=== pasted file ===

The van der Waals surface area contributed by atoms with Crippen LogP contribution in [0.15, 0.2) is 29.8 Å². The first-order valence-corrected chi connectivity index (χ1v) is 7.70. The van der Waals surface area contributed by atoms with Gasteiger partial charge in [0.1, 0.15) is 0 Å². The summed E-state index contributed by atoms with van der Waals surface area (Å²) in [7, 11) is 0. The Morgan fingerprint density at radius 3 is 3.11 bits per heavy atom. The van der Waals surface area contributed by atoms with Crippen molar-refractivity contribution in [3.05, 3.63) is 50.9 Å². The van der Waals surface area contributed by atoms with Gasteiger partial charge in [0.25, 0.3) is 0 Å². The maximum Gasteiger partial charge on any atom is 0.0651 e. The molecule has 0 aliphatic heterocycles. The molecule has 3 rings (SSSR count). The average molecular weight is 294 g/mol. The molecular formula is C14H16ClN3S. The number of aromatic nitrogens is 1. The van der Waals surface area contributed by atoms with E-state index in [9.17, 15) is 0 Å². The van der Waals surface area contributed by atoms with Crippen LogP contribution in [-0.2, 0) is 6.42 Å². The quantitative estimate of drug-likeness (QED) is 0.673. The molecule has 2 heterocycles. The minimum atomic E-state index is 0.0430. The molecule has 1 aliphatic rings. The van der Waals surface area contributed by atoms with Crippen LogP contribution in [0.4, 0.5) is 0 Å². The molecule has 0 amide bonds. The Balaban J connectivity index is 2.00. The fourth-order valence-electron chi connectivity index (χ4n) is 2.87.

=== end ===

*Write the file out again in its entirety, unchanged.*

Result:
The van der Waals surface area contributed by atoms with Crippen LogP contribution in [0.15, 0.2) is 29.8 Å². The first-order valence-corrected chi connectivity index (χ1v) is 7.70. The van der Waals surface area contributed by atoms with Gasteiger partial charge in [0.1, 0.15) is 0 Å². The summed E-state index contributed by atoms with van der Waals surface area (Å²) in [7, 11) is 0. The Morgan fingerprint density at radius 3 is 3.11 bits per heavy atom. The van der Waals surface area contributed by atoms with Crippen molar-refractivity contribution in [3.05, 3.63) is 50.9 Å². The van der Waals surface area contributed by atoms with Gasteiger partial charge in [0.25, 0.3) is 0 Å². The maximum Gasteiger partial charge on any atom is 0.0651 e. The molecule has 0 aliphatic heterocycles. The molecule has 3 rings (SSSR count). The average molecular weight is 294 g/mol. The molecular formula is C14H16ClN3S. The number of aromatic nitrogens is 1. The van der Waals surface area contributed by atoms with E-state index in [9.17, 15) is 0 Å². The van der Waals surface area contributed by atoms with Crippen LogP contribution in [-0.2, 0) is 6.42 Å². The quantitative estimate of drug-likeness (QED) is 0.673. The molecule has 2 heterocycles. The minimum atomic E-state index is 0.0430. The molecule has 1 aliphatic rings. The van der Waals surface area contributed by atoms with Crippen LogP contribution in [0.4, 0.5) is 0 Å². The molecule has 0 amide bonds. The Balaban J connectivity index is 2.00. The fourth-order valence-electron chi connectivity index (χ4n) is 2.87.